Afghan President Hamid Karzai has been dragging his feet over the security pact that will allow continued US military presence in Afghanistan beyond 2014. Though some US and Afghan officials are hopeful that an agreement will be reached, the talks are yet to be revived.
President Karzai suspended talks in reaction to the Taliban opening their political office in Qatar this past June. Both sides have held a series of talks to finalise the bilateral security agreement (BSA), but the president became angry when the Taliban set up their office and fluttered their old ‘national flag’ and displayed a plaque of the Islamic Emirate of Afghanistan, the country’s former name under Taliban rule, outside their office.
Afghan authorities, who viewed the setting up of the office an informal recognition of a parallel government, believe the US had a hand in the scheme. They blame the American government for their ‘contradictory’ stance towards the peace process. Though the US has tried to woo Karzai and support his stance against the Taliban office, he remains unconvinced.
Senior US officials and Karzai recently hinted moving towards resuming the dialogue over the BSA and both sides are hopeful that some agreement will be reached well ahead of the Nato withdrawal. The BSA, however, has evoked mixed reaction in Afghanistan and the Karzai government is under pressure to share the demands and concerns of the public. Lack of transparency surrounding the pact could prove detrimental and hinder the peace process.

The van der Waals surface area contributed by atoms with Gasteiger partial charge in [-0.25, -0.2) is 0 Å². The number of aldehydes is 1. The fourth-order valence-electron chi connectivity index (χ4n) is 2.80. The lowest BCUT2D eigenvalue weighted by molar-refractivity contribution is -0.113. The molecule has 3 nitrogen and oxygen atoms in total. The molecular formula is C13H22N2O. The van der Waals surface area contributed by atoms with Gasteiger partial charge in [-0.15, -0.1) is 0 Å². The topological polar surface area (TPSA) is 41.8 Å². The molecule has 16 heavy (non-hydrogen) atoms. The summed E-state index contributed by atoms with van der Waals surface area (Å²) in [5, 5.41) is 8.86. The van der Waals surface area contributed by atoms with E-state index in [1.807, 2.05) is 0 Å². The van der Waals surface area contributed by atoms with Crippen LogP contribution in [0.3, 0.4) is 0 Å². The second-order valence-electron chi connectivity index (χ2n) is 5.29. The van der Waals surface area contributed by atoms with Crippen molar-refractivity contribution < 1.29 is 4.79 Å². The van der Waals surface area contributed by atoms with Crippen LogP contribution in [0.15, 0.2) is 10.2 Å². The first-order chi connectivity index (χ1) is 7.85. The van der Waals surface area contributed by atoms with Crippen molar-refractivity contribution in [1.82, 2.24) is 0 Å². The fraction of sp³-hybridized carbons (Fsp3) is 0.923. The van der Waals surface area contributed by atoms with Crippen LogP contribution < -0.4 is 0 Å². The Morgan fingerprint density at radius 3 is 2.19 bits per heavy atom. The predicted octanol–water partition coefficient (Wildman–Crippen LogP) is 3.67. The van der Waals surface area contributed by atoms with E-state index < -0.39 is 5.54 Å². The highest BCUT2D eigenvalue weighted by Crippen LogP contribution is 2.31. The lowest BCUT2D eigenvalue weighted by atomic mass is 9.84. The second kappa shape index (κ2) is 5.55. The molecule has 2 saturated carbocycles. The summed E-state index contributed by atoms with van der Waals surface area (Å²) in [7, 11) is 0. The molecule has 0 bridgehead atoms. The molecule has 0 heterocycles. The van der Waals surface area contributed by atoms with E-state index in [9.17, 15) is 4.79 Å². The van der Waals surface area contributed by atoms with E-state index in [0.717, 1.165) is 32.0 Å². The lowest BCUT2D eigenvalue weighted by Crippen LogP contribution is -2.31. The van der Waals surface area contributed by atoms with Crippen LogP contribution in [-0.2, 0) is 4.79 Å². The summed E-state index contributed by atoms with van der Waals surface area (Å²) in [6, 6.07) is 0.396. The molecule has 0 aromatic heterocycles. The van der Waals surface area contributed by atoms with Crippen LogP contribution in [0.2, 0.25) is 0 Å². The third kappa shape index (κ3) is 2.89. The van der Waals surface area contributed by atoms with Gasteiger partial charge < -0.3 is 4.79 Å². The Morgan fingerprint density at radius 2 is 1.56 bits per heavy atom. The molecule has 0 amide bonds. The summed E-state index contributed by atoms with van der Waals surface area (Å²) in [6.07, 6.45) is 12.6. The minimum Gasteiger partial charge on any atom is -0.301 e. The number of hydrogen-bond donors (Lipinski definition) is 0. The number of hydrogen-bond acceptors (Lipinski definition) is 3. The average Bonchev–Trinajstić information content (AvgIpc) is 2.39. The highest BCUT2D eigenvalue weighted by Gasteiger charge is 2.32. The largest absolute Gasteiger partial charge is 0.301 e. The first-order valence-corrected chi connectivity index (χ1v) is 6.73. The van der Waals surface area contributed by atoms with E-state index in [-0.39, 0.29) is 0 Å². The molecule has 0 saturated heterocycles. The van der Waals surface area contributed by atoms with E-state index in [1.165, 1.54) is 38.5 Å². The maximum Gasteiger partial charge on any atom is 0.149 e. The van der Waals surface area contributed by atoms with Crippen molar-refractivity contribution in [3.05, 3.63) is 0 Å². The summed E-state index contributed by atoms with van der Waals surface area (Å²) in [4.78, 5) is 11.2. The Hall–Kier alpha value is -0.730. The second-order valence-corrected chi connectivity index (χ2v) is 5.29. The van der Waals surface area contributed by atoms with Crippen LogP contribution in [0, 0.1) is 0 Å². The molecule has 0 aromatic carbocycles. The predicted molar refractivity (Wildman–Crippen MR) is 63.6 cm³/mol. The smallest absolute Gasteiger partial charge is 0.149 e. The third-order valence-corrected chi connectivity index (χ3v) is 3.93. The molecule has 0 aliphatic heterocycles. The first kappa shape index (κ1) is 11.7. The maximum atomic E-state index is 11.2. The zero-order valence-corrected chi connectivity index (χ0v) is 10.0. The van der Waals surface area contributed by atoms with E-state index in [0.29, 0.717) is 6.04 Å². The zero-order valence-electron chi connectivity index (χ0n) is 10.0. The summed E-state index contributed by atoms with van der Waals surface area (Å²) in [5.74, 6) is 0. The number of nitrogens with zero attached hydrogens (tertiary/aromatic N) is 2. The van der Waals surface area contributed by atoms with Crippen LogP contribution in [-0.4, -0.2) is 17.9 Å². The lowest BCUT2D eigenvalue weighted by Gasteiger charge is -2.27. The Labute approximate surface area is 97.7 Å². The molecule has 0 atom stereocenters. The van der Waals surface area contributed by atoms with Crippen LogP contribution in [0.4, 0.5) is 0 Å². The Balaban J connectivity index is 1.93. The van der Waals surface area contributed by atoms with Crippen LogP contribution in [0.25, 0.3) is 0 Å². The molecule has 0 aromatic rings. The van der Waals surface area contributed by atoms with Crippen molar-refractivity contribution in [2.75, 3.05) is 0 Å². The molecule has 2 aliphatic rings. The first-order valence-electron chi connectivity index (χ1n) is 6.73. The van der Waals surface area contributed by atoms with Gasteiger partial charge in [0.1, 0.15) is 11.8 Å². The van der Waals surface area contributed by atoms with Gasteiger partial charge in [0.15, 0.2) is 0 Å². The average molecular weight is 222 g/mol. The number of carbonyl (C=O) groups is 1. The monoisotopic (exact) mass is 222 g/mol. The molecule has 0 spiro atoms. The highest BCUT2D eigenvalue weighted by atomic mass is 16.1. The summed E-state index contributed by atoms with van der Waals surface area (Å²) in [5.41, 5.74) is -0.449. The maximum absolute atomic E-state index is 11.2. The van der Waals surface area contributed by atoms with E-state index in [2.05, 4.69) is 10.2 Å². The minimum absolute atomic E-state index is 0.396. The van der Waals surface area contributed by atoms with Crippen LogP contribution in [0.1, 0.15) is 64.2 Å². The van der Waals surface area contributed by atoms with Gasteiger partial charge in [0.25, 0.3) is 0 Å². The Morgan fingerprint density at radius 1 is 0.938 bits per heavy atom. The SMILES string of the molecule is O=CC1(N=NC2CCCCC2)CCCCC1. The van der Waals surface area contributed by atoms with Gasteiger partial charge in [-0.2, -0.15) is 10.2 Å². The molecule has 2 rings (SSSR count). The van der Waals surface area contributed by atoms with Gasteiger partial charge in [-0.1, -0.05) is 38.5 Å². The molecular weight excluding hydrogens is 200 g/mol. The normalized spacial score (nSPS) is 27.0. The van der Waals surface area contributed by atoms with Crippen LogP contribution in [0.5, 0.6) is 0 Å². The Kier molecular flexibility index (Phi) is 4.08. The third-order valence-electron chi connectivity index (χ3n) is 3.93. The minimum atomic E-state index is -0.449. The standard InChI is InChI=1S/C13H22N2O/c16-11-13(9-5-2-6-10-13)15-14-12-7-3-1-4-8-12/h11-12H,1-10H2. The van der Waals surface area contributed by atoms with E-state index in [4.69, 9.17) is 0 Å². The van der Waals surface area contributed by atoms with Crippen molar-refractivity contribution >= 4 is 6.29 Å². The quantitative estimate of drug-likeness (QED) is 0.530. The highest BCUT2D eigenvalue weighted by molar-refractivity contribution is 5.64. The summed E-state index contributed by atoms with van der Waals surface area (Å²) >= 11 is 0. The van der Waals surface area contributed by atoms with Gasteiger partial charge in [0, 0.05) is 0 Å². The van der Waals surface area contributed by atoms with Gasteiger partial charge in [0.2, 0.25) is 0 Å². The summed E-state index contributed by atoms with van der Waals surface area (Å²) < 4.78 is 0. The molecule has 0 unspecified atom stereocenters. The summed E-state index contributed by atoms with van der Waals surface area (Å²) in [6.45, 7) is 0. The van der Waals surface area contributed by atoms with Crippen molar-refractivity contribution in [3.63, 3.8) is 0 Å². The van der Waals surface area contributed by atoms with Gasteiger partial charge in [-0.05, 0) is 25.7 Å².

Some of Karzai’s political opponents, particularly the Northern Alliance, are pressuring him to sign the pact to avoid a potential civil war following the drawdown of foreign troops. Others view the BSA with much scepticism and are questioning US intentions.
“America wants to stay in Afghanistan because it does not have friendly relations with Iran and wants to suppress Iran until it proves its nuclear enrichment programme is for peaceful purposes,” said Dr Faruq Bashar, a former lecturer of political science at Kabul University. “Also, there are substantial gas, oil and other natural resources in the region.”
Cheragh, a private daily, said in an editorial that every article of the security pact violates the civil rights of Afghans. “Undoubtedly, the security pact between Afghanistan and the US is like a unilateral statement against the Afghan people and the government. The pact will give America a free hand to influence the economy, politics and military of Afghanistan,” the editorial read.
Despite the controversy, the US is anxious to sign the agreement by October to plan their future presence in the country.
Karzai and his presidential aides are being criticised by their opponents, who allege they may be seeking personal privileges in return for signing the BSA. They claim Karzai and his team want guarantees of immunity and continuing their political careers after the 2014 elections.
The Afghan president will also face a tough challenge if he decides to table the agreement in parliament, considering the parliament boycotted a previous strategic pact with the US when it was convened in November 2011.
As the deadlock persists, some American officials have warned the Afghan government of dire consequences if the pact is not signed. Former US ambassador to Afghanistan Zalmay Khalilzad spoke last month of the challenges being faced on reaching an agreement. He feared the possibility that both nations might not be able to reach a compromise.
Khalilzad said if the agreement is not signed it would be a great strategic failure and will result in US withdrawal from Afghanistan. Those Afghans who favour the pact argue the international community will continue its economic and military support to the Afghan government.
The Taliban and Hizb-e-Islami, the resistance group led by Gulbuddin Hekmatyar, have already stated that continued US presence implies the war will go on.
Published in The Express Tribune, August 3rd, 2013.
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